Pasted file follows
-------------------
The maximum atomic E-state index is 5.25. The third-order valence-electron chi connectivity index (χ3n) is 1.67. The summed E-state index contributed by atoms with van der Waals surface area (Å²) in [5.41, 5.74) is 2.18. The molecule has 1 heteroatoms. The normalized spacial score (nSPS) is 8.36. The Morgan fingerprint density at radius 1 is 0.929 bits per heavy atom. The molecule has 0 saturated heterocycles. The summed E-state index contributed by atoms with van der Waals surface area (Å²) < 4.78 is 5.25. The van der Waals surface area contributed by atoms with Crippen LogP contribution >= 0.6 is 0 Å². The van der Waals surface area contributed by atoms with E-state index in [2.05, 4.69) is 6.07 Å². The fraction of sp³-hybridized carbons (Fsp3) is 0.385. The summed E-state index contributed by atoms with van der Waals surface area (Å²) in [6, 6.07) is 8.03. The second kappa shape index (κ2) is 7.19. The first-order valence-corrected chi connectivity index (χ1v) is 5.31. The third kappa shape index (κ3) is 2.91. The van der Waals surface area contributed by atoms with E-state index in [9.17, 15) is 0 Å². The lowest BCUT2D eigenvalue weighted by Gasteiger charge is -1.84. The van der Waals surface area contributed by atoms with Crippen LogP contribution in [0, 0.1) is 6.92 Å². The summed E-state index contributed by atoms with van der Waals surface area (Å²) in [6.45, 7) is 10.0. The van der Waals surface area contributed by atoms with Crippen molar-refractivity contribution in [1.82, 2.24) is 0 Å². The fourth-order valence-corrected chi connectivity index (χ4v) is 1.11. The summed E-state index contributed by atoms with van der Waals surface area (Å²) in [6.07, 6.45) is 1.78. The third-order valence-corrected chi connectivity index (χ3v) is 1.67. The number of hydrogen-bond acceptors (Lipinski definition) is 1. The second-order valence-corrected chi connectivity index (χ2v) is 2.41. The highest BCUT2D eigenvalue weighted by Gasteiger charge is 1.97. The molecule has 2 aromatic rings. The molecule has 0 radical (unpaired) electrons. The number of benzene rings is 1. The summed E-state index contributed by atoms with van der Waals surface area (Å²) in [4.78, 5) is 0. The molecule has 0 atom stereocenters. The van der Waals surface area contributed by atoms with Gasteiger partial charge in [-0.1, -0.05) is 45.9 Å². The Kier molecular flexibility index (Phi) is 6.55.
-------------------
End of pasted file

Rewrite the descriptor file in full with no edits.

The maximum atomic E-state index is 5.25. The third-order valence-electron chi connectivity index (χ3n) is 1.67. The summed E-state index contributed by atoms with van der Waals surface area (Å²) in [5.41, 5.74) is 2.18. The molecule has 1 heteroatoms. The normalized spacial score (nSPS) is 8.36. The Morgan fingerprint density at radius 1 is 0.929 bits per heavy atom. The molecule has 0 saturated heterocycles. The summed E-state index contributed by atoms with van der Waals surface area (Å²) < 4.78 is 5.25. The van der Waals surface area contributed by atoms with Crippen LogP contribution >= 0.6 is 0 Å². The van der Waals surface area contributed by atoms with E-state index in [2.05, 4.69) is 6.07 Å². The fraction of sp³-hybridized carbons (Fsp3) is 0.385. The summed E-state index contributed by atoms with van der Waals surface area (Å²) in [6, 6.07) is 8.03. The second kappa shape index (κ2) is 7.19. The first-order valence-corrected chi connectivity index (χ1v) is 5.31. The third kappa shape index (κ3) is 2.91. The van der Waals surface area contributed by atoms with E-state index in [9.17, 15) is 0 Å². The lowest BCUT2D eigenvalue weighted by Gasteiger charge is -1.84. The van der Waals surface area contributed by atoms with Crippen LogP contribution in [0, 0.1) is 6.92 Å². The summed E-state index contributed by atoms with van der Waals surface area (Å²) in [6.45, 7) is 10.0. The van der Waals surface area contributed by atoms with Crippen molar-refractivity contribution in [1.82, 2.24) is 0 Å². The fourth-order valence-corrected chi connectivity index (χ4v) is 1.11. The summed E-state index contributed by atoms with van der Waals surface area (Å²) in [6.07, 6.45) is 1.78. The third-order valence-corrected chi connectivity index (χ3v) is 1.67. The number of hydrogen-bond acceptors (Lipinski definition) is 1. The second-order valence-corrected chi connectivity index (χ2v) is 2.41. The highest BCUT2D eigenvalue weighted by Gasteiger charge is 1.97. The molecule has 2 aromatic rings. The molecule has 0 radical (unpaired) electrons. The number of benzene rings is 1. The summed E-state index contributed by atoms with van der Waals surface area (Å²) in [4.78, 5) is 0. The molecule has 0 atom stereocenters. The van der Waals surface area contributed by atoms with Gasteiger partial charge in [-0.1, -0.05) is 45.9 Å². The Kier molecular flexibility index (Phi) is 6.55.